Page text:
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placeholder September 18, 2017   •   VOL. 55, NO. 16   •   Oakland, CA
Red Cross honors Catholic chaplain as first responder

The American Red Cross of the East Bay has honored Rev. Jayson Landeza for his first-responder work at the scene of last December's Ghost Ship fire Oakland, in which 36 people died.

The award was one of six Alameda County Heroes Awards presented this month by the American Red Cross of the Bay Area. He was chosen for this award, according to the Red Cross, "for his 'ministry of presence' from the very beginning when a fire erupted at the Ghost Ship warehouse, which had been converted into an artist collective, in the Fruitvale neighborhood of Oakland."

Rev. Jayson Landeza

The first-responder award generally goes to a police officer, firefighter or another emergency services provider.

"I was humbled by that," said Father Landeza, who in addition to serving as pastor of St. Benedict Parish in Oakland is chaplain to Oakland Fire and Police departments, as well as other agencies.

The award, he said, is not his alone.

"This award needs to go to those first responders who were there from the very moment of that fire and the work they did to not only make sure the victims in the Ghost Ship fire were cared for with dignity and respect, but that family and friends were also treated with a sense of compassion and respect.

"I was just one of many who were part of that process," he said.

Father Landeza was notified of the warehouse fire first alarm at 11:30 p.m. Dec. 2.

"On 35th near Fruitvale," he said. "A 10-minute drive" from his East Oakland rectory.

He arrived at the scene of what he believed to be a warehouse fire. "It struck me: Why were there a ton of people out front?

"Someone said there was a big dance party, that there were 50 to 100 people in there," he said.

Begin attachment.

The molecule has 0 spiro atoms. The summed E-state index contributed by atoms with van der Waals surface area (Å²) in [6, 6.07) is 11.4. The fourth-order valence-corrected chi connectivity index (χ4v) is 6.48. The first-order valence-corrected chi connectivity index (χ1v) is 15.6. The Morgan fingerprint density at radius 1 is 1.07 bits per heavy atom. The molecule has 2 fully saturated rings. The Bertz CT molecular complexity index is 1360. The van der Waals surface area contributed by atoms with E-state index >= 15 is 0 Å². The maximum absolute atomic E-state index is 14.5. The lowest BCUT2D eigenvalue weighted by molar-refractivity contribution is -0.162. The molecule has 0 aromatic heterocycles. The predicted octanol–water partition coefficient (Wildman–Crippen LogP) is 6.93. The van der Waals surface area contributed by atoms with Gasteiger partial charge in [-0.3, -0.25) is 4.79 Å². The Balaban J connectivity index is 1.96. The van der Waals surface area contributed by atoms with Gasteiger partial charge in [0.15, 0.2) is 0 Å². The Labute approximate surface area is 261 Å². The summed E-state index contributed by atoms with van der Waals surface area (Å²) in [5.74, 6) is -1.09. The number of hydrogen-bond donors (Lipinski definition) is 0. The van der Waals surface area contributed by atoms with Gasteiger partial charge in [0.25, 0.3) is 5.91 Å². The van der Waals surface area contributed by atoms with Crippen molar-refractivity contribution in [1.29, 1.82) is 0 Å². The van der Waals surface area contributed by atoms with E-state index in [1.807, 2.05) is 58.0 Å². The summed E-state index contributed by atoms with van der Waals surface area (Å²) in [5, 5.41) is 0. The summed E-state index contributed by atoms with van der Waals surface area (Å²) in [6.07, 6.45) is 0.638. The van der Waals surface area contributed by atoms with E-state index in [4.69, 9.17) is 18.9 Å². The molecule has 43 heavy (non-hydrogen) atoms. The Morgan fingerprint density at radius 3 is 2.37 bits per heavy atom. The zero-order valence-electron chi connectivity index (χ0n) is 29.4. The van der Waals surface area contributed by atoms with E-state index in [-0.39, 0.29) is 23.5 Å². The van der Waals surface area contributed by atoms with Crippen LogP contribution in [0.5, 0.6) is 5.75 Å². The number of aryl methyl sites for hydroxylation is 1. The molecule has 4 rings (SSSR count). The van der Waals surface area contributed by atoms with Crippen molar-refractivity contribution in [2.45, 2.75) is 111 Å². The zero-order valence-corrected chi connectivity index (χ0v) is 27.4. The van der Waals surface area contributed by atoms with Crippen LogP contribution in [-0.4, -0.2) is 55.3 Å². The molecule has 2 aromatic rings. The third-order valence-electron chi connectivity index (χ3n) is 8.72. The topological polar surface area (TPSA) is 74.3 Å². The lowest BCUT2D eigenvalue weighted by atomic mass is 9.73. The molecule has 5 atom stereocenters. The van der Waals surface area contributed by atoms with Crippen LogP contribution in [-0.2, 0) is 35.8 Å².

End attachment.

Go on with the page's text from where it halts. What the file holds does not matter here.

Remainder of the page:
"The people who came out came out on their own," he said. "They were sad. They weren't panicking."

"It became clear, from what I was able to see, Oakland Fire went defensive early on because they could not get in there because the fire was so intense," he said.

Early in the morning, friends and families came to the fire scene.

"One of the most heartbreaking," he said, "was parents showing up on scene, wondering where their children were. I knew no one could have survived that."

It was the beginning of a week and a half that Father Landeza would spend at the fire scene.

"I worked primarily with law enforcement and firefighters," he said. Later, he said, "the determination was made that some families wanted to go on scene."

The families were escorted to an observation area by Alameda County Sheriff's personnel. "I would be the one who would meet them on scene, answer questions and respond to requests they had."

The requests were humble — May we take a photo? May we leave flowers? Can you anoint the body? (He could bless from a distance.)

He learned much about those who had been celebrating at the warehouse that night,

"Here's a whole other community my eyes were opened to," he said. "Kids who had relocated here: smart, brilliant, creative, intelligent, well-educated, edgy in the best sense of the word, artistic," he said.

"Their parents and loved ones were tremendous people," he said. "I think of the parents I encountered that week. Your heart goes out to them," he said.

On Sunday morning, nine days after the fire began, Father Landeza found himself alone in what had been the Ghost Ship.

"Everything had been cleared out, a good portion of the evidence had been taken away," he said. He couldn't take a photo.

"I remember being alone that morning. The sun was shining. It was cold. In here was the deadliest U.S. fire since the Station Fire in Providence, Rhode Island, the deadliest fire in California since the 1906 earthquake.

"My God, this is all here in Oakland."

 
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